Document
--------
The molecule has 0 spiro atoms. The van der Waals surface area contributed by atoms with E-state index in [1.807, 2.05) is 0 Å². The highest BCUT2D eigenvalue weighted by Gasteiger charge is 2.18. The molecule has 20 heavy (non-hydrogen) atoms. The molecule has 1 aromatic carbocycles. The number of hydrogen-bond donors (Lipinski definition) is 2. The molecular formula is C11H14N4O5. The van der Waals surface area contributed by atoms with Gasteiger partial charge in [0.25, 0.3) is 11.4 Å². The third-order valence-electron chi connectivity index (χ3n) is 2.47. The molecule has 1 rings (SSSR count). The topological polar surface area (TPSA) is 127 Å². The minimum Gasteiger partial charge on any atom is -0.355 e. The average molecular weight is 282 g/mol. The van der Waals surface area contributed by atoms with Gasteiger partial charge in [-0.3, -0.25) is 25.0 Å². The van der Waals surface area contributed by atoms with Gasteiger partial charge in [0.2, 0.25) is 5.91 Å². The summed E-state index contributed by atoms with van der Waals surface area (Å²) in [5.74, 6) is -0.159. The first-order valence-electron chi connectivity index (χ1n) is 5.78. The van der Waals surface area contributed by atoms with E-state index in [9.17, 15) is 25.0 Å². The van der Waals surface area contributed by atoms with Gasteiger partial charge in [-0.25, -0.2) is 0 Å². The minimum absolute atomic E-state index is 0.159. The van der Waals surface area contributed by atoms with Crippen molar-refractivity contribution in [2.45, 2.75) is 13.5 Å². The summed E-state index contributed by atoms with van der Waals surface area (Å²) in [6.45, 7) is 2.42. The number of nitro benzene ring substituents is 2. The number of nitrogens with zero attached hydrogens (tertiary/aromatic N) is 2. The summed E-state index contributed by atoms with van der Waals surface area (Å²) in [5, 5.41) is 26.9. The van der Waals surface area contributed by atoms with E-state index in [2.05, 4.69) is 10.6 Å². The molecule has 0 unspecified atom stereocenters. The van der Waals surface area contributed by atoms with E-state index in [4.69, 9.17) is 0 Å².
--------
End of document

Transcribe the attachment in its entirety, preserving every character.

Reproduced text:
The molecule has 0 spiro atoms. The van der Waals surface area contributed by atoms with E-state index in [1.807, 2.05) is 0 Å². The highest BCUT2D eigenvalue weighted by Gasteiger charge is 2.18. The molecule has 20 heavy (non-hydrogen) atoms. The molecule has 1 aromatic carbocycles. The number of hydrogen-bond donors (Lipinski definition) is 2. The molecular formula is C11H14N4O5. The van der Waals surface area contributed by atoms with Gasteiger partial charge in [0.25, 0.3) is 11.4 Å². The third-order valence-electron chi connectivity index (χ3n) is 2.47. The molecule has 1 rings (SSSR count). The topological polar surface area (TPSA) is 127 Å². The minimum Gasteiger partial charge on any atom is -0.355 e. The average molecular weight is 282 g/mol. The van der Waals surface area contributed by atoms with Gasteiger partial charge in [-0.3, -0.25) is 25.0 Å². The van der Waals surface area contributed by atoms with Gasteiger partial charge in [0.2, 0.25) is 5.91 Å². The summed E-state index contributed by atoms with van der Waals surface area (Å²) in [5.74, 6) is -0.159. The first-order valence-electron chi connectivity index (χ1n) is 5.78. The van der Waals surface area contributed by atoms with E-state index in [9.17, 15) is 25.0 Å². The van der Waals surface area contributed by atoms with Gasteiger partial charge in [-0.25, -0.2) is 0 Å². The minimum absolute atomic E-state index is 0.159. The van der Waals surface area contributed by atoms with Crippen molar-refractivity contribution in [2.45, 2.75) is 13.5 Å². The summed E-state index contributed by atoms with van der Waals surface area (Å²) in [6.45, 7) is 2.42. The number of nitro benzene ring substituents is 2. The number of nitrogens with zero attached hydrogens (tertiary/aromatic N) is 2. The summed E-state index contributed by atoms with van der Waals surface area (Å²) in [5, 5.41) is 26.9. The van der Waals surface area contributed by atoms with E-state index in [2.05, 4.69) is 10.6 Å². The molecule has 0 unspecified atom stereocenters. The van der Waals surface area contributed by atoms with E-state index in [4.69, 9.17) is 0 Å².